Use and Comparison of New QA/QC Technologies in a Test Shaft
Drilled shafts are increasingly being used for foundation support. The quality of the constructed foundation is critical due the heavy foundation loads and limited redundancy of many drilled shaft foundations. On a recent project in the United States, several traditional and newer methods of quality control and quality assurance were used to assess the drilled shaft excavation, base condition, concrete quality, and capacity. The radii, shape, verticality, and volume of the drilled shaft excavation was evaluated with a SHaft Area Profile Evaluator (SHAPE), and the cleanliness of the shaft base prior to concrete placement was assessed with a Shaft Quantitative Inspection Device (SQUID). The placed concrete quality was evaluated with Cross-hole Sonic Logging (CSL) as well as Thermal Integrity Profiling (TIP). Finally, a bi-directional static load test (BDSLT) was conducted on the test shaft to determine the shaft capacity.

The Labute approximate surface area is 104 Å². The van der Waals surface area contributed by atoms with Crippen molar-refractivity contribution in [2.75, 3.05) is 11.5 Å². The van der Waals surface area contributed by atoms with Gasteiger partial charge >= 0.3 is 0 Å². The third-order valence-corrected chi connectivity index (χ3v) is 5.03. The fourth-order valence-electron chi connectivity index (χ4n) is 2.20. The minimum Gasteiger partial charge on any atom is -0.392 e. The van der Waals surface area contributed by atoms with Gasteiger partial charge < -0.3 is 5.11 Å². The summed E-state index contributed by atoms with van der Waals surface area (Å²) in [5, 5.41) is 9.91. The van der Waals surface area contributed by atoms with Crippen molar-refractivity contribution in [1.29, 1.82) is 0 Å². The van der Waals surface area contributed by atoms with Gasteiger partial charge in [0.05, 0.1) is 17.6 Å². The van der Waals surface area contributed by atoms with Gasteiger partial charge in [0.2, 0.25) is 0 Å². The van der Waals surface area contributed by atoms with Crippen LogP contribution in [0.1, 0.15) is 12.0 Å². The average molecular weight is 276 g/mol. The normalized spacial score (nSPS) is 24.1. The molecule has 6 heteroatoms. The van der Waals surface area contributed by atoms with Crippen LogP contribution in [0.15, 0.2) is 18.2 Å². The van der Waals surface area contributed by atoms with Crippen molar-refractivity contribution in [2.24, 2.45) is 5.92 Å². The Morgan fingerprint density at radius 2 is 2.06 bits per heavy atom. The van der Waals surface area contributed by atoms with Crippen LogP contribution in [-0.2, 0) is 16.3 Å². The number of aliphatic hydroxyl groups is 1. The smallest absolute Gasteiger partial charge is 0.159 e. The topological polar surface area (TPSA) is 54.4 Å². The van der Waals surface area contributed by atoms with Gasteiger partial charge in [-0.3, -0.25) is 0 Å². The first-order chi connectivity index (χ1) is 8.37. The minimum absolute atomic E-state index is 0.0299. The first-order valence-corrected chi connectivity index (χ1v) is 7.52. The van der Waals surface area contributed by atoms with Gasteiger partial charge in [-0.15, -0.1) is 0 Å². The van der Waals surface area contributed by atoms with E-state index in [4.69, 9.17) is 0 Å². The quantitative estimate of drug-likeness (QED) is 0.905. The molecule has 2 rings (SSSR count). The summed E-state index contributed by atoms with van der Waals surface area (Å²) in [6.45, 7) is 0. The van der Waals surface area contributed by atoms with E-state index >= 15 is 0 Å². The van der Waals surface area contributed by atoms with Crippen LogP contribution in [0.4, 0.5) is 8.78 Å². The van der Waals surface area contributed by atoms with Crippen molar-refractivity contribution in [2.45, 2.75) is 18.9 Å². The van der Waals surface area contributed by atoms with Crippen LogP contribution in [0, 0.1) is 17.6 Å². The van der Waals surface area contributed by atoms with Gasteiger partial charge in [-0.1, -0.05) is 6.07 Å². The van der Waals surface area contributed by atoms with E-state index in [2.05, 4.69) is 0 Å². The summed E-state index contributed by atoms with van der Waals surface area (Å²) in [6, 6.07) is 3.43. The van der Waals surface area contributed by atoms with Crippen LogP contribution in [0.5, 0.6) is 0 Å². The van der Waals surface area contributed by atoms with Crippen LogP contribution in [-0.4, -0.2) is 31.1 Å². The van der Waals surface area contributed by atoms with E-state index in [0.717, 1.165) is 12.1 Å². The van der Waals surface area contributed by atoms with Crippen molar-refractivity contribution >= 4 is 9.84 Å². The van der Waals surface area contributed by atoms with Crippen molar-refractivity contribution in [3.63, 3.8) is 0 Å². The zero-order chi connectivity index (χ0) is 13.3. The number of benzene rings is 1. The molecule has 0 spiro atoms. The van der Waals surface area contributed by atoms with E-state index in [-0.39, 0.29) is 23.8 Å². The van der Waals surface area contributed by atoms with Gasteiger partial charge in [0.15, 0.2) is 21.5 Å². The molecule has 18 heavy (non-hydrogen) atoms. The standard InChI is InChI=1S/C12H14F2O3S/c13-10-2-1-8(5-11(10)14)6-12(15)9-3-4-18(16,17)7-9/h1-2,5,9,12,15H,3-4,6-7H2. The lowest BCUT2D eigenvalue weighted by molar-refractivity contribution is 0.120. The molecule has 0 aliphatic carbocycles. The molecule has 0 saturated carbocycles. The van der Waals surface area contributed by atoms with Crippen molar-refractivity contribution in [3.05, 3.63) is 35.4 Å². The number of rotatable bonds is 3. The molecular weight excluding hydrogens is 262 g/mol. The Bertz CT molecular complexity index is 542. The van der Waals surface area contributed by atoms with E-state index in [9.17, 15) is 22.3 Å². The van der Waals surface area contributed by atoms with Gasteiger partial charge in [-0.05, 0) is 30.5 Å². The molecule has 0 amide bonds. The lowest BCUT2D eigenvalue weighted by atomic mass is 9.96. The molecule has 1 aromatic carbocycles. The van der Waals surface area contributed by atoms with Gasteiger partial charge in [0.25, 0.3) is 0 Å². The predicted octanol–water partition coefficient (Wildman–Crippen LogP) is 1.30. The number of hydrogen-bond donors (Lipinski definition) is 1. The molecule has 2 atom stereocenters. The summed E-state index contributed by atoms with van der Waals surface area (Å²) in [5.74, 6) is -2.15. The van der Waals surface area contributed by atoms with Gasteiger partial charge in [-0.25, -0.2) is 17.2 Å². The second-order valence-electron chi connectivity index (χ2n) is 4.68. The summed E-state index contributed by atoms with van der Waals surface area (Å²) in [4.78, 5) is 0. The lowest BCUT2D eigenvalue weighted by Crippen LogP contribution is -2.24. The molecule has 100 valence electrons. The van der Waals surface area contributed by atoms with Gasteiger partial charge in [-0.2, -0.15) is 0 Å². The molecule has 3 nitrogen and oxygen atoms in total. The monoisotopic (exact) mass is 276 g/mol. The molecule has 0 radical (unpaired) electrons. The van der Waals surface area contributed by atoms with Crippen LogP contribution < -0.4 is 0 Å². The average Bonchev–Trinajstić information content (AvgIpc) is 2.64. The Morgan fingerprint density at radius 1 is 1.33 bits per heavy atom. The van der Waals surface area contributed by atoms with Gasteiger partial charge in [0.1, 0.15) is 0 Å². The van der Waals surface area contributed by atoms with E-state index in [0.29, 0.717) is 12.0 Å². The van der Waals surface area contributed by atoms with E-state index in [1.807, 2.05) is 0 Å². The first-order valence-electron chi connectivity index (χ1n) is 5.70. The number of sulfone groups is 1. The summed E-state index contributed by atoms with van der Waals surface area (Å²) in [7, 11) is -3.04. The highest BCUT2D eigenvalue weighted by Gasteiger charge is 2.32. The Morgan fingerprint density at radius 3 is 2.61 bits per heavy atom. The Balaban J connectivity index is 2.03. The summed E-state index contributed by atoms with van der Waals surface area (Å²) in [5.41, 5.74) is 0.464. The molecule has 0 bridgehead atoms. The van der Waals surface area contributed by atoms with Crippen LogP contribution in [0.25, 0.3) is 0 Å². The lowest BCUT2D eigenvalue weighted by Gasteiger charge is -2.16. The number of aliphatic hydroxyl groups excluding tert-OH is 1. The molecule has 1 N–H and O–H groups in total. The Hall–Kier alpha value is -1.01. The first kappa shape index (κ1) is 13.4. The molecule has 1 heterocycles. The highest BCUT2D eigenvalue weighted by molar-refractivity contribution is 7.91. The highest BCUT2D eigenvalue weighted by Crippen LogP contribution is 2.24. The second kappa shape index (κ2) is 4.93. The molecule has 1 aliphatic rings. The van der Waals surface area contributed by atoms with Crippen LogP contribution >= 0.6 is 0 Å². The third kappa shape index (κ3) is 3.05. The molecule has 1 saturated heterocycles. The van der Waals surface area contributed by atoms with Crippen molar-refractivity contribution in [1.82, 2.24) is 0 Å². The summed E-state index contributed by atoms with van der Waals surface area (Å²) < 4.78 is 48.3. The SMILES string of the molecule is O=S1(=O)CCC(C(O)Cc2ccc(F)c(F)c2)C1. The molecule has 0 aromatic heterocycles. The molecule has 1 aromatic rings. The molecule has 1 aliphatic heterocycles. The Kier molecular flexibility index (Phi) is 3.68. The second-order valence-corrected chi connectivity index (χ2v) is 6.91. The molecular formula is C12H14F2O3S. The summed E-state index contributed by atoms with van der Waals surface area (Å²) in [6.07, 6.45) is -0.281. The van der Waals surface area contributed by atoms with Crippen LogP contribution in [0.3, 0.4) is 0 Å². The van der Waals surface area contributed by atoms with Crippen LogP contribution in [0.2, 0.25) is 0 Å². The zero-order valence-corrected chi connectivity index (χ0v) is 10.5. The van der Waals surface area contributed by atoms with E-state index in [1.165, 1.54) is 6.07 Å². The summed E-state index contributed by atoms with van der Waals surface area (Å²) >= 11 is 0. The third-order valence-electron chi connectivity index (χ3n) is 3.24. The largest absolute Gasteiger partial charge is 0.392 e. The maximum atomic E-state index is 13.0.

This paper will provide a brief review of the QA/QC tests and their results. In addition, the constructed shaft quality information available from similar methods will be compared and discussed including advantages and disadvantages of the respective methods.
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